Where have my customers gone? Beyond NCOALink

Share this article:

Customer acquisition is a costly endeavor. Success is measured by the lifetime value of a customer, and marketers today have developed many loyalty programs to keep customers engaged to enhance their lifetime value.

Most marketers use NCOALink on a regular basis to keep their customer file up to date - or so they think. What most marketers never consider is going beyond NCOALink. Market studies conducted by industry experts suggest that as many as 35 percent of the U.S. population does not report its change of address to the U.S. Postal Service when they move.

What does that mean to the marketer who uses NCOALink only for address updating? Potentially, 35 percent of your customers' address changes will not be updated through the NCOALink process. That's a staggering number, especially when you consider that an average of 17 percent of the U.S. population moves annually. With today's high postage cost for First Class mail, the majority of marketers use Standard mail and thus aren't aware that their clients are no longer at their old addresses. The marketer, therefore, incurs the high cost of mailing to those customers whom NCOALink couldn't correct. This situation is then compounded by the loss of revenue from the sales that cannot be made to these customers.

What can be done? A few of the national compilers of consumer data have developed a Proprietary Change of Address (PCOA) product to be used with NCOALink. Many marketers can recapture an additional 5 to 15 percent of those lost customer addresses by using PCOA to update their customer bases.

Depending on the industry, customer acquisition can cost between $50 and $5,000, or more. When you factor in the lifetime value of a customer or a donor, the cost of losing touch with them can be staggering. Considering PCOA's relatively low cost, its use is something that every direct marketer needs to consider. In most cases, the associated investment can be recovered in just one mailing.

Marketers also seem to overlook other hygiene necessities, mainly as a result of not really understanding the value, the processes and the ROI of correct hygiene in customer-acquisition or loyalty programs.

Again, let's use the assumption that the marketer is mailing Standard mail. Two areas that are commonly overlooked are Deceased Suppression and DSF2/DPV processing.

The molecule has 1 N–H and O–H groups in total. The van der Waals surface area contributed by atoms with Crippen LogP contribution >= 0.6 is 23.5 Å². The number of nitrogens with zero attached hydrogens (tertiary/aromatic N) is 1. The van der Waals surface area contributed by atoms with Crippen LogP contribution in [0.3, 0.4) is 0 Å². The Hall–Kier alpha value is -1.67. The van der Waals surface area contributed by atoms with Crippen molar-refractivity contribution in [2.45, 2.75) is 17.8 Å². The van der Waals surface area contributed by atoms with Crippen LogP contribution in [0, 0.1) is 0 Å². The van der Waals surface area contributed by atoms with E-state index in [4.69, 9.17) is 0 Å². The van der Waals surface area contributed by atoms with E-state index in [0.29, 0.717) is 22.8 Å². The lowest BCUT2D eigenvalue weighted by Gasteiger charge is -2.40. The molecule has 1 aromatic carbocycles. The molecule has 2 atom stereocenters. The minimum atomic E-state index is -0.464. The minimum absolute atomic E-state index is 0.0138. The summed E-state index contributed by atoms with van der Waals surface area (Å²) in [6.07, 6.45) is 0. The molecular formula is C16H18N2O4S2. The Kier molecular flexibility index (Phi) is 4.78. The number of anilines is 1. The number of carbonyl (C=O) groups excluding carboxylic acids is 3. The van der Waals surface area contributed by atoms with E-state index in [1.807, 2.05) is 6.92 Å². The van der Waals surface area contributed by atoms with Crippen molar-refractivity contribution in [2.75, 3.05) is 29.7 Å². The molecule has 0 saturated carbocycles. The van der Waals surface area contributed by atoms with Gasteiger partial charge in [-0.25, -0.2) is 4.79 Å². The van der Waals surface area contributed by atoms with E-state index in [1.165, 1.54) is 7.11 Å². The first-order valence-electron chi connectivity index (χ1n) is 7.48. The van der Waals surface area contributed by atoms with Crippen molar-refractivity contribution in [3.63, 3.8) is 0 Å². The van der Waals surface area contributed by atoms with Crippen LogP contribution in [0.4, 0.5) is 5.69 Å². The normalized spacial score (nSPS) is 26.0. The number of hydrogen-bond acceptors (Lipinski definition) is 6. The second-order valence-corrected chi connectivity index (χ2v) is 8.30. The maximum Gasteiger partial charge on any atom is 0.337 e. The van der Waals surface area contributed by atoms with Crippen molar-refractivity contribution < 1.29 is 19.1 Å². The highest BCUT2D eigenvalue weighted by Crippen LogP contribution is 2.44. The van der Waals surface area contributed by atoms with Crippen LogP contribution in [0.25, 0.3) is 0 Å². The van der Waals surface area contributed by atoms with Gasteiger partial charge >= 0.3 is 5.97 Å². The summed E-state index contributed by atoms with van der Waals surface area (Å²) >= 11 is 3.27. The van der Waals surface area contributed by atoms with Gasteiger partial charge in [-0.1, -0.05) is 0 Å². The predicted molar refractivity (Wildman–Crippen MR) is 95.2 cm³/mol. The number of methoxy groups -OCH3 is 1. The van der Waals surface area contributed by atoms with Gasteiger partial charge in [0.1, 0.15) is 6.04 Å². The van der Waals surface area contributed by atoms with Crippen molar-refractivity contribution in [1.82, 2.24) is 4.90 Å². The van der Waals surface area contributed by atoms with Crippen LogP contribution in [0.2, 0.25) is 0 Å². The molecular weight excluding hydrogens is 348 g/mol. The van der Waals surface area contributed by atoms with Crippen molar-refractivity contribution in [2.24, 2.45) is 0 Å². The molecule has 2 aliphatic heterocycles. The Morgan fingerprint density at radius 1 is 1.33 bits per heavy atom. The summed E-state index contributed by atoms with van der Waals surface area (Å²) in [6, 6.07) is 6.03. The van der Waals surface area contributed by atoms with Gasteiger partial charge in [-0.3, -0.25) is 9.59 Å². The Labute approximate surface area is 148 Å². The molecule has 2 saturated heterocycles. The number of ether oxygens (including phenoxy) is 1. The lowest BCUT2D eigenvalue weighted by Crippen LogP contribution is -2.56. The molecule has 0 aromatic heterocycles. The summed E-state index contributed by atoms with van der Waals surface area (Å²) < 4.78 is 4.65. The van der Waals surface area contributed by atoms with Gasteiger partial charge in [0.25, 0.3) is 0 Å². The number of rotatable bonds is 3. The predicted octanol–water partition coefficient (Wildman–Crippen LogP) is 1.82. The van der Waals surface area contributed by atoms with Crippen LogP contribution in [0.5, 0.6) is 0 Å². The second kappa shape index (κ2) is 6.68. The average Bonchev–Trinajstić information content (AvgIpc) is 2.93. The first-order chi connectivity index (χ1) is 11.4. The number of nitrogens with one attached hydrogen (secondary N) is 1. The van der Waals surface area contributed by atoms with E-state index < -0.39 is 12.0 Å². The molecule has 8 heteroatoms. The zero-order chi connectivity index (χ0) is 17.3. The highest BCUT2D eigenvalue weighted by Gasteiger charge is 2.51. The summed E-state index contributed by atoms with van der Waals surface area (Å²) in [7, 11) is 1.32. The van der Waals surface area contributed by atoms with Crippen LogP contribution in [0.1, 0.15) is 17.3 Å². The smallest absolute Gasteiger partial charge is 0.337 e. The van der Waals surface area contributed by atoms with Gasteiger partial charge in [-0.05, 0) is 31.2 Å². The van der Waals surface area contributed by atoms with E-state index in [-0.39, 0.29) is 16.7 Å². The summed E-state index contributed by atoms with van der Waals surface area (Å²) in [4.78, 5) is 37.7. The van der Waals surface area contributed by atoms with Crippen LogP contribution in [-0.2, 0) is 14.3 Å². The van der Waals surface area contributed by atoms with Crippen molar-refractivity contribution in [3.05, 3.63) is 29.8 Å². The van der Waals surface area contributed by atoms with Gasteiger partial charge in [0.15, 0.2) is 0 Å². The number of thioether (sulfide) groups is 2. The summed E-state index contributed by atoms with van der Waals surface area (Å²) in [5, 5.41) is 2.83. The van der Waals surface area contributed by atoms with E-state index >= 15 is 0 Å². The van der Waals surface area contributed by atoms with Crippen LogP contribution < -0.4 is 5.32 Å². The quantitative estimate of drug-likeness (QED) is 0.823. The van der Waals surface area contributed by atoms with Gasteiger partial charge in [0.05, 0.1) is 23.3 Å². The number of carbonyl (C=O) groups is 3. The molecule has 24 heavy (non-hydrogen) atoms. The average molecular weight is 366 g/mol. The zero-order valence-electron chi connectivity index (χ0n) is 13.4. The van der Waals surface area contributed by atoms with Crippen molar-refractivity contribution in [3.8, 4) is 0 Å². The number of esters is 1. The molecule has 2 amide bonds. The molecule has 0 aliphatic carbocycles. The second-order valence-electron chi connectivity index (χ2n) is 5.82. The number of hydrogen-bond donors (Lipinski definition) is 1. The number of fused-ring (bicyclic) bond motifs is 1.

The U.S. Census estimates that 2.5 million people will die this year in the U.S. If you were to mail to the deceased, you would get no response, and you might do more harm than good even if the mail gets to the household. Depending on the age of your customer/donor base, the annual percentage of deaths could be far above the 1 percent of the U.S. population that dies annually.

Another great misunderstanding is in assuming that if the file has been ZIP + 4-appended or CASS-processed, valid delivery points are ensured. The truth is that there are no such assurances, even though you qualified for, and received, the automation discount.

ZIP + 4 is based on street address ranges. For example, if Main Street ranges from 100 to 1000, the process will append a "plus 4" for "813 Main Street," even though it does not actually exist. However, "83 Main Street" cannot be coded because it falls out of the range.

Another example is an apartment dweller who lives at "100 Main Street, Apartment Number 10B," but the apartment number is missing. "100 Main Street" does exist and is ZIP + 4 coded for automation purposes. As it happens, there are 300 apartments in that complex, so your mail ends up as "dead letter" mail as a result of the missing apartment number, and you get no response.

DSF2 or DPV processing will identify invalid delivery points and missing apartment numbers, allowing you to drop these records prior to mailing. It's not uncommon to see over 15 percent of a file missing an apartment number, having an incorrect apartment number or an invalid street address.

Keeping in contact with your customer base for an extended period of time through the use of proper tools, products and services helps you reduce costs and improve both ROI and lifetime value.